Project description:Monodisperse lipid nanodiscs are particularly suitable for characterizing membrane protein in near-native environment. To study the lipid-composition dependence of photocycle kinetics of bacteriorhodopsin (bR), transient absorption spectroscopy was utilized to monitor the evolution of the photocycle intermediates of bR reconstituted in nanodiscs composed of different ratios of the zwitterionic lipid (DMPC, dimyristoyl phosphatidylcholine; DOPC, dioleoyl phosphatidylcholine) to the negatively charged lipid (DOPG, dioleoyl phosphatidylglycerol; DMPG, dimyristoyl phosphatidylglycerol). The characterization of ion-exchange chromatography showed that the negative surface charge of nanodiscs increased as the content of DOPG or DMPG was increased. The steady-state absorption contours of the light-adapted monomeric bR in nanodiscs composed of different lipid ratios exhibited highly similar absorption features of the retinal moiety at 560 nm, referring to the conservation of the tertiary structure of bR in nanodiscs of different lipid compositions. In addition, transient absorption contours showed that the photocycle kinetics of bR was significantly retarded and the transient populations of intermediates N and O were decreased as the content of DMPG or DOPG was reduced. This observation could be attributed to the negatively charged lipid heads of DMPG and DOPG, exhibiting similar proton relay capability as the native phosphatidylglycerol (PG) analog lipids in the purple membrane. In this work, we not only demonstrated the usefulness of nanodiscs as a membrane-mimicking system, but also showed that the surrounding lipids play a crucial role in altering the biological functions, e.g., the ion translocation kinetics of the transmembrane proteins.
Project description:We describe here the analysis of nanodisc complexes by using native mass spectrometry (MS) to characterize their molecular weight (MW) and polydispersity. Nanodiscs are nanoscale lipid bilayers that offer a platform for solubilizing membrane proteins. Unlike detergent micelles, nanodiscs are native-like lipid bilayers that are well-defined and potentially monodisperse. Their mass spectra allow peak assignment based on differences in the mass of a single lipid per complex. Resultant masses agree closely with predicted values and demonstrate conclusively the narrow dispersity of lipid molecules in the nanodisc. Fragmentation with collisionally activated dissociation (CAD) or electron-capture dissociation (ECD) shows loss of a small number of lipids and eventual collapse of the nanodisc with release of the scaffold protein. These results provide a foundation for future studies utilizing nanodiscs as a platform for launching membrane proteins into the gas phase.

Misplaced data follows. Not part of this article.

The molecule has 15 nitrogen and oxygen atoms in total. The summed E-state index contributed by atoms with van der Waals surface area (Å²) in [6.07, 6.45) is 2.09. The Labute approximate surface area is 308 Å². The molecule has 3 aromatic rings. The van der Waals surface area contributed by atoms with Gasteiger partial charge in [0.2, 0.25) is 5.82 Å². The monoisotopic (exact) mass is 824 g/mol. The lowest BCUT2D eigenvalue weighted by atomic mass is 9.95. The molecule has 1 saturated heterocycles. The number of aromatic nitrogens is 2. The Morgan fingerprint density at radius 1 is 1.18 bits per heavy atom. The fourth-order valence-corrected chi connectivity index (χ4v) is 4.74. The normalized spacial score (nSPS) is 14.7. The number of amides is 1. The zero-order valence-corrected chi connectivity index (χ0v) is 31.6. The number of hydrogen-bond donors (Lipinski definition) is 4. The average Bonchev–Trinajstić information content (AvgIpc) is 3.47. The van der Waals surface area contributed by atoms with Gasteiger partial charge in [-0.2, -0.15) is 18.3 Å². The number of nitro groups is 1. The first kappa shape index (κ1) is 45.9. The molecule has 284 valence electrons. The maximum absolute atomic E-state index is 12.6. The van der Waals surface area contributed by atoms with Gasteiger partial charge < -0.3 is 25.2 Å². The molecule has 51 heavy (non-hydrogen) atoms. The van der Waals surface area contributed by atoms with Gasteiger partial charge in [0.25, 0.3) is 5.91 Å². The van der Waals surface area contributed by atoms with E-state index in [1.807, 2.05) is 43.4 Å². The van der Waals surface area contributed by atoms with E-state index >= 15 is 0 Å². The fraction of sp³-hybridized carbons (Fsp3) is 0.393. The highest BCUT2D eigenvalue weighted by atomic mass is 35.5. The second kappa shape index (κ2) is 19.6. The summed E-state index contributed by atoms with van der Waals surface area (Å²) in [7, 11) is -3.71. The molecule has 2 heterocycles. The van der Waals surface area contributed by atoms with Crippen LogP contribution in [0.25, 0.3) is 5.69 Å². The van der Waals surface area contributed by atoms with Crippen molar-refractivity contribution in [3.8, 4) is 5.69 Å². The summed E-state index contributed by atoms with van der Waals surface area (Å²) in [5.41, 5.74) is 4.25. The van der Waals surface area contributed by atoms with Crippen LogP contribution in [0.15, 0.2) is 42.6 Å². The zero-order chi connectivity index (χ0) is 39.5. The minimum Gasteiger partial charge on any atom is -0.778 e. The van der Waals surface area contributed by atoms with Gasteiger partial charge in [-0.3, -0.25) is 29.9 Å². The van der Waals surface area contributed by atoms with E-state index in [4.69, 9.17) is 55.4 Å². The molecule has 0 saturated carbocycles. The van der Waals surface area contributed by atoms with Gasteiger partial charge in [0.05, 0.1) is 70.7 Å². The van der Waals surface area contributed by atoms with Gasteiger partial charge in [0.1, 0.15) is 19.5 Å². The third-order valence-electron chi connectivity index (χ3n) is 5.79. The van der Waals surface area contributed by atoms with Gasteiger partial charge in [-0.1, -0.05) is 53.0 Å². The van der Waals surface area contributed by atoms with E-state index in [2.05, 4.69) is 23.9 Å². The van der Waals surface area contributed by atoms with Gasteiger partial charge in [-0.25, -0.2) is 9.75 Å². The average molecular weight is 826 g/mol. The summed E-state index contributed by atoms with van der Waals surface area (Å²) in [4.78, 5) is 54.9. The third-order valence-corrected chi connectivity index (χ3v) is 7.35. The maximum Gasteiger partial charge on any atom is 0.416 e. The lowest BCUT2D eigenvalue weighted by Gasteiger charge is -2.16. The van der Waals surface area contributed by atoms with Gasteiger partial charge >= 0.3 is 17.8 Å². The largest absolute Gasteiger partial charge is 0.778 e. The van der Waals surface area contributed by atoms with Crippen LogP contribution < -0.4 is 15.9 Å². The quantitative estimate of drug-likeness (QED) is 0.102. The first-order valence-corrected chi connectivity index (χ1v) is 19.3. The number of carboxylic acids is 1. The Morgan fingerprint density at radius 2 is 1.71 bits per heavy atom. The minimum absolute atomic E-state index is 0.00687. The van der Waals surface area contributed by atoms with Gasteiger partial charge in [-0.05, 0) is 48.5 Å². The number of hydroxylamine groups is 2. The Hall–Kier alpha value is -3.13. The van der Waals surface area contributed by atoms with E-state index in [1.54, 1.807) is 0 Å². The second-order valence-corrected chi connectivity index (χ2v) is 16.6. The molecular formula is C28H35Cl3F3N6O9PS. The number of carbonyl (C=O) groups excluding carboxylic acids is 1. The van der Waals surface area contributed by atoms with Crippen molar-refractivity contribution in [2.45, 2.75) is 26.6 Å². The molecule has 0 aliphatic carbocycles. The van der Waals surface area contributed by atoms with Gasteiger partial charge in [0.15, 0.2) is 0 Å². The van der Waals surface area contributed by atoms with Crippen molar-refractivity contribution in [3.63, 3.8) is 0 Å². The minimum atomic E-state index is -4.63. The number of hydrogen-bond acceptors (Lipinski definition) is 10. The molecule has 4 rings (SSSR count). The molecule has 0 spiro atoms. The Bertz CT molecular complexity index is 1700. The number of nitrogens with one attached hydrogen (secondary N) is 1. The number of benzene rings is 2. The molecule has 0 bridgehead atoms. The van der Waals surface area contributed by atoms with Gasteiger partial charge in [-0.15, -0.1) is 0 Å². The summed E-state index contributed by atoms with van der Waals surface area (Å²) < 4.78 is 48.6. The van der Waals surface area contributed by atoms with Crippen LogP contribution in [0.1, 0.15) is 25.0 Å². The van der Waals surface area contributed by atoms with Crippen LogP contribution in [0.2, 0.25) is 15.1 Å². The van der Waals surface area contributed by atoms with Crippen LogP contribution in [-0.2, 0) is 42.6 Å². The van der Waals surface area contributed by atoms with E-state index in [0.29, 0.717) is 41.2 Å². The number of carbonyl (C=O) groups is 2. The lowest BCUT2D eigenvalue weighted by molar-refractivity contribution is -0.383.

Project description:Polymer lipid nanodiscs are an invaluable system for structural and functional studies of membrane proteins in their near-native environment. Despite the recent advances in the development and usage of polymer lipid nanodisc systems, lack of control over size and poor tolerance to pH and divalent metal ions are major limitations for further applications. A facile modification of a low-molecular-weight styrene maleic acid copolymer is demonstrated to form monodispersed lipid bilayer nanodiscs that show ultra-stability towards divalent metal ion concentration over a pH range of 2.5 to 10. The macro-nanodiscs (>20?nm diameter) show magnetic alignment properties that can be exploited for high-resolution structural studies of membrane proteins and amyloid proteins using solid-state NMR techniques. The new polymer, SMA-QA, nanodisc is a robust membrane mimetic tool that offers significant advantages over currently reported nanodisc systems.
Project description:Integral membrane proteins (IMPs) are biologically highly significant but challenging to study because they require maintaining a cellular lipid-like environment. Here, we explore the application of mass photometry (MP) to IMPs and membrane-mimetic systems at the single-particle level. We apply MP to amphipathic vehicles, such as detergents and amphipols, as well as to lipid and native nanodiscs, characterizing the particle size, sample purity, and heterogeneity. Using methods established for cryogenic electron microscopy, we eliminate detergent background, enabling high-resolution studies of membrane-protein structure and interactions. We find evidence that, when extracted from native membranes using native styrene-maleic acid nanodiscs, the potassium channel KcsA is present as a dimer of tetramers-in contrast to results obtained using detergent purification. Finally, using lipid nanodiscs, we show that MP can help distinguish between functional and non-functional nanodisc assemblies, as well as determine the critical factors for lipid nanodisc formation.